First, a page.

Table 4. Parallel speedup for a selection of benchmarks on the 48-core machine (only top 5 shown)

Parallel Scalability. As shown in Table 3, using 16 workers, we obtain a modest parallel speedup for saturation of 6.2\(\times \) (with Sloan) and 4.7\(\times \) (with Force). On individual models, the differences are large. The average speedup of the individual benchmarks is only 1.8\(\times \) with 16 workers, but there are many slowdowns for models that take less than a second with 1 worker. We take an arbitrary selection of models with a high parallel speedup and run these on a dedicated 48-core machine. Table 4 shows that even up to 48 cores, parallel speedup keeps improving. We even see a speedup of 52.2\(\times \). For this superlinear speedup we have two possible explanations. One is that there is some nondeterminism inherent in any parallel computation; another is already noted in [20] and is related to the “chaining” in saturation, see further [20].

Comparing LDD saturation with BDD saturation. As Table 3 shows, the ldd-sat and bdd-sat method have a similar performance and similar parallel speedups.

On-the-fly LDD saturation. Comparing the performance of offline saturation with on-the-fly saturation, we observe the same scalability with the Sloan variable order, but on-the-fly saturation requires roughly 2\(\times \) as much time. With the Force variable order, on-the-fly saturation is slower but has a higher parallel speedup of 7.9\(\times \).

Comparing saturation, chaining and BFS. We also compare the saturation algorithm with other popular strategies to compute the set of reachable states, namely standard (parallelized) BFS and chaining, given in Fig. 5. As Tables 2 and 3 show, chaining is significantly faster than BFS and saturation is again significantly faster than chaining. In terms of parallel scalability, we see that parallelized BFS scales better than the others, because it can already parallelize in the main loop by computing successors for all relations in parallel, which chaining and saturation cannot do. For the entire set of benchmarks, saturation is the superior method, however there are individual differences and for some models, saturation is not the fastest method.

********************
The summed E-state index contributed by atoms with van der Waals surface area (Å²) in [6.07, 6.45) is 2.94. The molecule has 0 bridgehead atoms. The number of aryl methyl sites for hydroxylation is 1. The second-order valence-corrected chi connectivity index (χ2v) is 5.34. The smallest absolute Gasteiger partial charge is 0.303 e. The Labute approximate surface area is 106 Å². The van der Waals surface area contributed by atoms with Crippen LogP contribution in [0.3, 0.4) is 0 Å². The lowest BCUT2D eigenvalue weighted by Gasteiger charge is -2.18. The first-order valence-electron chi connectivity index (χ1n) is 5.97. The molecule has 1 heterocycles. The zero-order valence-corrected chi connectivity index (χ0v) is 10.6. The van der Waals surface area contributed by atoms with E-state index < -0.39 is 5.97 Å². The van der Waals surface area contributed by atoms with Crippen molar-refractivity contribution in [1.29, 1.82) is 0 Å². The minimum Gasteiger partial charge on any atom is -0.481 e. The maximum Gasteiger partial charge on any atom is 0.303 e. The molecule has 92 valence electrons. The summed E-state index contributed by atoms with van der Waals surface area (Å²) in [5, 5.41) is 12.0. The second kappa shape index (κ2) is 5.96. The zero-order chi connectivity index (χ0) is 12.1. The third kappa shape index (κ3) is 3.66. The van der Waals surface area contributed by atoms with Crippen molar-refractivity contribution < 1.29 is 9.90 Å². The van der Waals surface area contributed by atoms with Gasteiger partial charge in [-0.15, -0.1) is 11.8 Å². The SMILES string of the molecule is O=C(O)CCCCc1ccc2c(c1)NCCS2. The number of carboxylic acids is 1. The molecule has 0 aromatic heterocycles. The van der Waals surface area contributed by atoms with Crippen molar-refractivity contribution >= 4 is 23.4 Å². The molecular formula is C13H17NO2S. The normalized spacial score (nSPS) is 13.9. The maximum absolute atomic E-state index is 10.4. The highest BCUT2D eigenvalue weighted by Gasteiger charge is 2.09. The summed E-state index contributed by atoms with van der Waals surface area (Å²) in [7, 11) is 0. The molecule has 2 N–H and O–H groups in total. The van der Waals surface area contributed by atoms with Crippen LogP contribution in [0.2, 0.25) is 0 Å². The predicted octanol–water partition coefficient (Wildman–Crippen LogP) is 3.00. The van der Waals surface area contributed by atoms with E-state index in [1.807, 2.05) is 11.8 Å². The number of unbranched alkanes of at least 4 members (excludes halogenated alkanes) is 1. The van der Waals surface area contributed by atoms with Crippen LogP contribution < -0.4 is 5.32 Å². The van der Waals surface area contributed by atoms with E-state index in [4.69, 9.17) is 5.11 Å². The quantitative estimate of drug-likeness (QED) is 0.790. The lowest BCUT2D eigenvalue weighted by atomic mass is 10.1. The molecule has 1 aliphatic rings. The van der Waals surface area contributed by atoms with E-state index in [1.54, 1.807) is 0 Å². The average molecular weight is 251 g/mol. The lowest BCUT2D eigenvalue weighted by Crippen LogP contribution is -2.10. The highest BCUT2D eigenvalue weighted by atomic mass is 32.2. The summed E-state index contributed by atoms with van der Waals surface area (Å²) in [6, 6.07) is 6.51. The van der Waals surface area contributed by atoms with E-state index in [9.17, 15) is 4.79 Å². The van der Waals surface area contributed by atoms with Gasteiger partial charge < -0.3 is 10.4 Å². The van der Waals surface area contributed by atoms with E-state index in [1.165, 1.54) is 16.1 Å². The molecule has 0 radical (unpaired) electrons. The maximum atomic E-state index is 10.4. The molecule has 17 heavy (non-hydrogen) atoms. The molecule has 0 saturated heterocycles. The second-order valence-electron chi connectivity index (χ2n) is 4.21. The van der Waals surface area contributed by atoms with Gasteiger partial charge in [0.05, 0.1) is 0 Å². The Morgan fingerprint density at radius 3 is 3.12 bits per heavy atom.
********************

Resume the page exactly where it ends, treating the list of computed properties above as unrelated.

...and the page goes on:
Fig. 5.
figure 5

Algorithms bfs and chaining implement the Parallel BFS and Chaining strategies for reachability.

6 Conclusion

We presented a multi-core implementation of saturation for the efficient computation of the set of reachable states. Based on Sylvan’s multi-core decision diagram framework, the design of the saturation algorithm is mostly orthogonal to the type of decision diagram. We showed the implementation for BDDs and LDDs; the translation relation can be learned on-the-fly. The functionality is accessible through the LTSmin high-performance model checker. This makes parallel saturation available for a whole collection of asynchronous specification languages. We demonstrated multi-core saturation for Promela and for Petri nets in PNML representation.

We carried out extensive experiments on a benchmark of Petri nets from the Model Checking Contest. The total speedup of on-the-fly saturation is 5.9\(\times \) on 16 cores with the Sloan variable ordering and 7.9\(\times \) with the Force variable ordering. However, there are many small models (computed in less than a second) in this benchmark. For some larger models we showed an impressive 52\(\times \) speedup on a 48-core machine. From our measurements, we further conclude that the efficiency and parallel speedup for the BDD variant is just as good as the speedup for LDDs. We compared efficiency and speedup of saturation versus other popular exploration strategies, BFS and chaining. As expected, saturation is significantly faster than chaining, which is faster than BFS; this trend is maintained in the parallel setting. Our measurements show that the variable ordering (Sloan versus Force), and the model representation (pre-computed transition relations versus learned on-the-fly) do have an impact on efficiency and speedup. Parallel speedup should not come at the price of reduced efficiency. To this end, we compared our parallel saturation algorithm for one worker to saturation in Meddly. Meddly solves fewer models within the timeout, but is slightly faster in other cases, but parallel saturation quickly overtakes Meddly with multiple workers.

Future work could include the study of parallel saturation on exciting new BDD types, like tagged BDDs and chained BDDs [8, 19]. The results on tagged BDDs showed a significant speedup compared to ordinary BDDs on experiments in LTSmin with the BEEM benchmark database. Another direction would be to investigate the efficiency and speedup of parallel saturation in other applications, like CTL model checking, SCC decomposition, and bisimulation reduction.